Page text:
2020 Nissan 370Z NISMO Philippines Review
Contents

The 2020 Nissan 370Z NISMO, we prefer to call it an artifact rather than a relic. Despite its shortcomings and the fact that it is still being sold in the year 2020, the 2-door sports car has stood the test of time, so to speak. It’s a reminder of how cars used to be, and what we have here is the ultimate version of the fabled Z car that never officially made it to Philippine shores until the year 2020. 

Is it still a worthwhile buy? Perhaps. Let’s dive in and see if the 2020 370Z NISMO is worth your hard-earned peso. 

4.0 / 5
2020 Nissan 370Z NISMO Review
Performance
Engine Output (HP), Acceleration, Transmission, Handling
5.0/5
Design
Exterior & Interior Design, Quality, Fit and Finish, Ergonomics
5.0/5
Ride Comfort
Cabin Comfort, Suspension, NVH Insulation
3.0/5
Safety and Technology
Convenience Technologies, Active and Passive Safety Features
3.0/5
Value for Money
Amount of the vehicle you get for the price, Fuel Efficiency
4.0/5
What You Will Like
  • Extremely sharp handling
  • Rev-happy V6 engine
  • Nostalgia-inducing looks
What You Won't Like
  • Bumpy ride
  • No backup camera or parking sensors
  • Buggy infotainment system
How We Do Our Reviews

Now, if you’re into racing games, usually one of the first cars you could get your hands on was the 370Z. Not only that, but the model has already been immortalized in movies and other forms of media, so to say that it is iconic is a bit of an understatement. At least for the millennial generation of car enthusiasts, or if you were born from the 1990s to early 2000s if the car struck a chord with you then, it'll likely do so until now. For some of us 20-somethings at the office, getting the chance to drive a car like this is our childhood fulfilled, and just looking at it in the metal is a trip down memory lane.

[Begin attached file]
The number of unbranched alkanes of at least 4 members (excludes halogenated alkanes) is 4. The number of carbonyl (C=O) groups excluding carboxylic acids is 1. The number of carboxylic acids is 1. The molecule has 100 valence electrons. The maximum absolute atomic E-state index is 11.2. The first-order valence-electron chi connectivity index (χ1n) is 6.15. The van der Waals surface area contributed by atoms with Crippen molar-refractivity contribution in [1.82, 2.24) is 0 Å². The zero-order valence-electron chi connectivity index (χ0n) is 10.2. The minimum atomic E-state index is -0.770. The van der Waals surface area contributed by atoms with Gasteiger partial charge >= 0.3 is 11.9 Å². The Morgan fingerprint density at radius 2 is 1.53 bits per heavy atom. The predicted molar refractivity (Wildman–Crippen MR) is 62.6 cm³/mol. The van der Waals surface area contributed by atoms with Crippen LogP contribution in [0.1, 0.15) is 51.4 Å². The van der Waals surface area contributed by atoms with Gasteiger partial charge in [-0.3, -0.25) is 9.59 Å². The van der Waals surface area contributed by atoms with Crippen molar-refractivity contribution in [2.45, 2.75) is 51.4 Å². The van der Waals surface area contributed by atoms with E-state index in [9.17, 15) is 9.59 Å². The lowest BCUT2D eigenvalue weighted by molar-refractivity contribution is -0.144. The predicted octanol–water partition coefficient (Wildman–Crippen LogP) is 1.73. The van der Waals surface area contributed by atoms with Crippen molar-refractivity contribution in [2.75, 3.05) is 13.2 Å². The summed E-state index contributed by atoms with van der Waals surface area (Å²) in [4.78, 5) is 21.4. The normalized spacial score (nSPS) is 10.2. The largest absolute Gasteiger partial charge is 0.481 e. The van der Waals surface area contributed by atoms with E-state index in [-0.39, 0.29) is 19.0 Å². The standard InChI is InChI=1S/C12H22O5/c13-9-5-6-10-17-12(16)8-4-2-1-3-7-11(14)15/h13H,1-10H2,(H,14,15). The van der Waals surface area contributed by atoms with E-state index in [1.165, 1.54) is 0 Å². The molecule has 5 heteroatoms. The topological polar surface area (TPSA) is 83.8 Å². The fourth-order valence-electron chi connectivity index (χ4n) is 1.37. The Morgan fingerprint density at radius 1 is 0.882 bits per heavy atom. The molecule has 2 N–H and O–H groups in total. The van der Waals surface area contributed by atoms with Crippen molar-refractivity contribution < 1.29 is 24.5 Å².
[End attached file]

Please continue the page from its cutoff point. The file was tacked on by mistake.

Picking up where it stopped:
That the trip down memory lane couldn’t be sexier. The top-of-the-top of the line model is the NISMO Z, and for a lot of Z-fanatics and Nissan enthusiasts, NISMO parts are hard to come by and are quite a rarity, and this Z has all the juicy trimmings like the front and rear bumpers, the side skirts, the lip spoiler, and even the Rays forged wheels that come in at 19-inches in diameter, staggered. You also get those red brake calipers to round out the red accents. 

To be fair, we’ve seen a lot of Nissan vehicles take design cues from the 370Z, but to see  the unadulterated origin of those cues in the metal is something else entirely. It sparks joy and evokes feelings of nostalgia, but that feeling isn’t that prevalent with everyone. 

2020 Nissan 370Z NISMO Philippines Interior Dashboard

Getting into the Z is a bit of a challenge, yes you have to crouch really low to get into it, and the NISMO Recaro Sportsters are well-bolstered, which helps you stay in your seat, but doesn’t do you any favors especially if you are on the heavier side. It’s a sportscar, after all, it’s meant to turn the corner as fast as possible and catch some g-forces along the way. 

Once you are in, however, you are greeted with a combination of leather and Alcantara with splashes of red all over in keeping with the NISMO theme. It’s a remarkable place to be in if you’re part of that sect in the car community that loves an interior that is focused on sporting performance with quality parts. 

2020 Nissan 370Z NISMO Philippines Interior Dashboard

Though, that isn’t to say that the Z’s interior is perfect. If we were to put it up against other sports cars in its class, then we have to say that the interior is on the dated side, like, very dated. The infotainment system is in the bottom part of the dashboard, which screams the early 2000s, and its LCD screen with orange backlighting is very retro – at least in this day and age. Though it is of its time, it’s still premium enough to make you feel special when you get in it. Just don’t expect all the bells and whistles. For practicality, however, we appreciate the liftback design, but the test unit didn’t come with a mat for the cargo area, which is a bit bizarre – or maybe weight savings? 

2020 Nissan 370Z NISMO Philippines Exterior Front Quarter